Communication, Family-centered care, Visitation



  1. Heitman, Linda PhD, RN, ACNS-BC
  2. McClard, Catherine RN, BSN, CCRN


Critical care nurses identified that, although a liberal visitation policy was followed, patients and families occasionally expressed preferences for verbal communication, rather than have the visitor physically present in the unit. Previously tested communication devices interfered with operating equipment resulting in poor reception. The purpose of this project was to find an effective method for patients to verbally communicate with visitors.


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The last thing I can remember about my grandfather was getting to visit him in the critical care unit one time before he passed away. I was only 10 years old, and children were not allowed in the unit. All I can remember now is the machinery that was connected to him. It was very overwhelming for me as a child. I do not remember "seeing" him. I did not see him as the person I knew, but just "something" lying there hooked up to all of those machines.


This is not a memory we wish to create for children who have someone close to them as a patient in critical care. For a child to communicate verbally without their loved one, absent of frightening visual images, is a welcome alternative for families. For patients, those who can speak and those who cannot, the sound of the voice of someone they love could be immeasurably comforting. Critical care nurses can play an integral part in helping to preserve the spirit of the family.



Staff nurses identified that, although a liberal visitation policy was followed, patients and families occasionally expressed preferences for verbal communication with each other, rather than have the visitor physically present in the critical care unit. Previously tested devices for this purpose often interfered with the operation of existing equipment in the unit, compromised privacy, and or were difficult to operate. The purpose of this project was to find a simple, inexpensive, effective method for patients to verbally communicate with family members and friends when an alternative method of communication was requested by them.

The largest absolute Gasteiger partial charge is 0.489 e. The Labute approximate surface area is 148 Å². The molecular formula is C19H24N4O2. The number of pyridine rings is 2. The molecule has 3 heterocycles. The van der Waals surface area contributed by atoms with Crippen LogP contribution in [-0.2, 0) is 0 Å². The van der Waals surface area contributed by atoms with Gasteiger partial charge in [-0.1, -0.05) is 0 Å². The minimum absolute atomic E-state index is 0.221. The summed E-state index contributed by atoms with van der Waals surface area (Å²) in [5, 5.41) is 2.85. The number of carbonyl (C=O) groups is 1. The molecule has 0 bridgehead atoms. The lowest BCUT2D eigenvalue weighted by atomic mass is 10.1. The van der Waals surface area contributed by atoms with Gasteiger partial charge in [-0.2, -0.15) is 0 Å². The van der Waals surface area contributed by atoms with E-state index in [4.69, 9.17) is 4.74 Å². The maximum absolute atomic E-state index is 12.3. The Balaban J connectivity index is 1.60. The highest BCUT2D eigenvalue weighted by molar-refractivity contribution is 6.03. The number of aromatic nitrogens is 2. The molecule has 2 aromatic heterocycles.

An infant monitor was chosen for the project after testing a variety of models. The biomedical department was consulted to ensure that the device met equipment safety standards for the unit. Preliminary trials with the chosen devices showed no interference with equipment currently in use in the unit. Voice transmission was successful from a variety of sites within the unit and in adjoining rooms outside the unit. A project team of critical care nurses was assembled. In-services explaining the purpose and protocol of the project were conducted for the entire staff. For the project, 3 groups of individuals were identified for participation in the project: (1) patients with young children and grandchildren who feared they would be frightened by the physical environment of the unit, (2) family members and friends of patients on isolation when limitation of visitors was requested by the family or staff, and (3) friends designated by the patient or family. An information sheet outlining the project was placed at the registration desk in the critical care waiting room. The information sheets directed family members interested in participating in the project to convey their wishes to the nurse caring for their family member. Staff nurses were encouraged to identify potential patients and families who might be candidates to participate in the project.